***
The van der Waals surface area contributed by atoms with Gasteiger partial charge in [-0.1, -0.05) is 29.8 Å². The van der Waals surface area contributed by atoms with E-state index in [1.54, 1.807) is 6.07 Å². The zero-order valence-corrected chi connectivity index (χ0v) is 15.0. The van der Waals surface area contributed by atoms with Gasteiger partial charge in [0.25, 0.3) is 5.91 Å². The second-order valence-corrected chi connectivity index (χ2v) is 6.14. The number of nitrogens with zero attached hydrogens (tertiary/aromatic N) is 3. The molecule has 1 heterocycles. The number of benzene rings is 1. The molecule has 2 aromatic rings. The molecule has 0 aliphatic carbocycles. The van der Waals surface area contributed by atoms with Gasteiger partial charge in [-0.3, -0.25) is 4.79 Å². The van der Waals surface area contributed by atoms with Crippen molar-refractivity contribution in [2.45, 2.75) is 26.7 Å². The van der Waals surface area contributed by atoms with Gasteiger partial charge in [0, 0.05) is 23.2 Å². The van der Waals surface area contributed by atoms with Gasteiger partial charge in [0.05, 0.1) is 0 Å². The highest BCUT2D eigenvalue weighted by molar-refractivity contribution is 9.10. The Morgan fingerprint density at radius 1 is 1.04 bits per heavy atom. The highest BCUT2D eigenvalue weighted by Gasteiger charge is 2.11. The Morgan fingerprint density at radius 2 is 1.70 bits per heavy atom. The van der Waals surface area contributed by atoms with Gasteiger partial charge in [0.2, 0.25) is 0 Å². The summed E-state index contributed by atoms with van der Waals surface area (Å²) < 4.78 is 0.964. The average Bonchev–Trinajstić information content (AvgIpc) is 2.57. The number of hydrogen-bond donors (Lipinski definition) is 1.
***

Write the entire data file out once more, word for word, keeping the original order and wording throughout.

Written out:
The van der Waals surface area contributed by atoms with Gasteiger partial charge in [-0.1, -0.05) is 29.8 Å². The van der Waals surface area contributed by atoms with E-state index in [1.54, 1.807) is 6.07 Å². The zero-order valence-corrected chi connectivity index (χ0v) is 15.0. The van der Waals surface area contributed by atoms with Gasteiger partial charge in [0.25, 0.3) is 5.91 Å². The second-order valence-corrected chi connectivity index (χ2v) is 6.14. The number of nitrogens with zero attached hydrogens (tertiary/aromatic N) is 3. The molecule has 1 heterocycles. The number of benzene rings is 1. The molecule has 2 aromatic rings. The molecule has 0 aliphatic carbocycles. The van der Waals surface area contributed by atoms with Gasteiger partial charge in [-0.3, -0.25) is 4.79 Å². The van der Waals surface area contributed by atoms with Crippen molar-refractivity contribution in [2.45, 2.75) is 26.7 Å². The van der Waals surface area contributed by atoms with Gasteiger partial charge in [0, 0.05) is 23.2 Å². The van der Waals surface area contributed by atoms with Gasteiger partial charge in [0.05, 0.1) is 0 Å². The highest BCUT2D eigenvalue weighted by molar-refractivity contribution is 9.10. The Morgan fingerprint density at radius 1 is 1.04 bits per heavy atom. The highest BCUT2D eigenvalue weighted by Gasteiger charge is 2.11. The Morgan fingerprint density at radius 2 is 1.70 bits per heavy atom. The van der Waals surface area contributed by atoms with Gasteiger partial charge in [0.2, 0.25) is 0 Å². The summed E-state index contributed by atoms with van der Waals surface area (Å²) < 4.78 is 0.964. The average Bonchev–Trinajstić information content (AvgIpc) is 2.57. The number of hydrogen-bond donors (Lipinski definition) is 1.